This is only the second year at Baselworld for Girard-Perregaux. How has it been?
It has been a very important fair for us because we had to prove the viability of the Constant Escapement model that we presented last year. In a certain sense we were the surprise of the show last year and this model has since gone on to win numerous international awards, including of course the Aiguille d’Or at the Geneva Watchmaking Grand Prix. The challenge was to make this kind of “deep” innovation but also to do it quickly. So we are launching a tri-axial tourbillon this year, which is very impressive in its execution and the technical challenge it represents. Another project that we started a few years ago was to make a more modern Three Bridges model. This has been an icon of the brand for nearly two hundred years and we felt that we had to do something more modern and more captivating in terms of design.
How long did it take to develop the Tri-Axial Tourbillon?
It was more or less one and a half years, so very rapid. But to be completely transparent we did benefit from the experience of an external watchmaker who worked together with our engineers.
Was the Neo-Tourbillon an initiative from the brand or a response to customer demand?
We felt that after so many years with the classical tourbillon with gold bridges, we needed some new variation that represented a technical challenge. We have achieved this with the use of titanium and a brushed finish, as well as changes to the case, making it thicker at 12 o’clock and thinner at 6 o’clock to allow the light to highlight the construction. Furthermore, we have managed to make it 45,000 Swiss francs cheaper than our other tourbillon models.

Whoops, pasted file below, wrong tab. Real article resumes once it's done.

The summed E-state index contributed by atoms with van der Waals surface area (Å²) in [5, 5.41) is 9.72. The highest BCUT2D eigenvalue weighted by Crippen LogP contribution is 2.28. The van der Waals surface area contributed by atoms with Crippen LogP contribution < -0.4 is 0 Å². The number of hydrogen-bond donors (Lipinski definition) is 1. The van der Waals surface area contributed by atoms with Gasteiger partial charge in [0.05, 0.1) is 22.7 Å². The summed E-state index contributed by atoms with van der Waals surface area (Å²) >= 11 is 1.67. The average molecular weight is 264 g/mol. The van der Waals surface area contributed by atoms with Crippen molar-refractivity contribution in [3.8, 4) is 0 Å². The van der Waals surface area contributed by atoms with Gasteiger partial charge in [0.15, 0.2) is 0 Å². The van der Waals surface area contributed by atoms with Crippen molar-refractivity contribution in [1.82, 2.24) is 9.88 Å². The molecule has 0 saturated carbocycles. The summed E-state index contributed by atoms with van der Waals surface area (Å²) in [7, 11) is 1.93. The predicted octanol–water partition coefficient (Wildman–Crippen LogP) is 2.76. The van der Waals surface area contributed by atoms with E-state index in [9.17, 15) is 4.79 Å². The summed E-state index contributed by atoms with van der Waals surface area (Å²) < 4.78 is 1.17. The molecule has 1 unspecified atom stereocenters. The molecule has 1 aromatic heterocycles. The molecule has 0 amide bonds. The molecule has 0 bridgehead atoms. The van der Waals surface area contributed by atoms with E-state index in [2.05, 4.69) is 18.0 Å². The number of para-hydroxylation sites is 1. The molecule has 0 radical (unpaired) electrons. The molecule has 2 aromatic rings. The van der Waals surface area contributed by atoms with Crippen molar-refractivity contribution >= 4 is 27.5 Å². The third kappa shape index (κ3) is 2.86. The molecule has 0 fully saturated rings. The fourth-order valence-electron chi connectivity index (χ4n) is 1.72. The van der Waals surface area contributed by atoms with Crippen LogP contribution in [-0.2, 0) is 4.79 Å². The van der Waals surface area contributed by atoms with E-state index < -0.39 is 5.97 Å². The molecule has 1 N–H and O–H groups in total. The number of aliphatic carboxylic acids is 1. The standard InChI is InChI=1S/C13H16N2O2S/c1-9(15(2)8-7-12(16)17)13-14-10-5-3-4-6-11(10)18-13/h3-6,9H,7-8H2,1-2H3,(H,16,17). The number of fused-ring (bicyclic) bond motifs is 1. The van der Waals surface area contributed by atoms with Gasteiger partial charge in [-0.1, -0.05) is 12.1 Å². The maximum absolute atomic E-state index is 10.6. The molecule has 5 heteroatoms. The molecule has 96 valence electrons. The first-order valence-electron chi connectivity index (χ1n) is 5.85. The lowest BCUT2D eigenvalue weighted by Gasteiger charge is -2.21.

You have two very distinctive promotional activities, with the Young Watchmakers project and a partnership with the Motion Picture Archive. As an amateur photographer yourself, what is your vision for this partnership?
The Academy cooperation is something that is very important for us because it is the very first time that they have a partner. It also gives us the opportunity to delve into an archive of 12 million photos covering the film industry since its beginnings. This has allowed us to use famous photos for our advertising campaign, such as the one with Alfred Hitchcock last year.
What feedback have you got from your partners and customers on the Young Watchmakers project?
Lots of people are asking us to bring the project to their country, so we have to be very careful in planning the schedule, otherwise we will not have any watchmakers left to assemble the watches! It has been a great success and I’m very happy about this for many reasons. Firstly, because I wanted transparency in the company. Secondly, it’s a great motivation for the watchmakers and their colleagues because they see that we believe in our own people and we put the focus on them. Thirdly, because by taking them around the world and showing people how a watch is put together we are also acting in the service of the industry in general.
You are in a quite unique position with the brands that you oversee, since it gives you an overview of different price segments. Is the outlook the same for all three of the brands that you are in charge of?
I think the statistics speak for themselves. At the super high-end things stay more or less the same. There is, however, a major battle in the middle segment, from around 1,500 to 4,000 Swiss francs, where the only chance you have is to be very authentic, very different and to tell a story.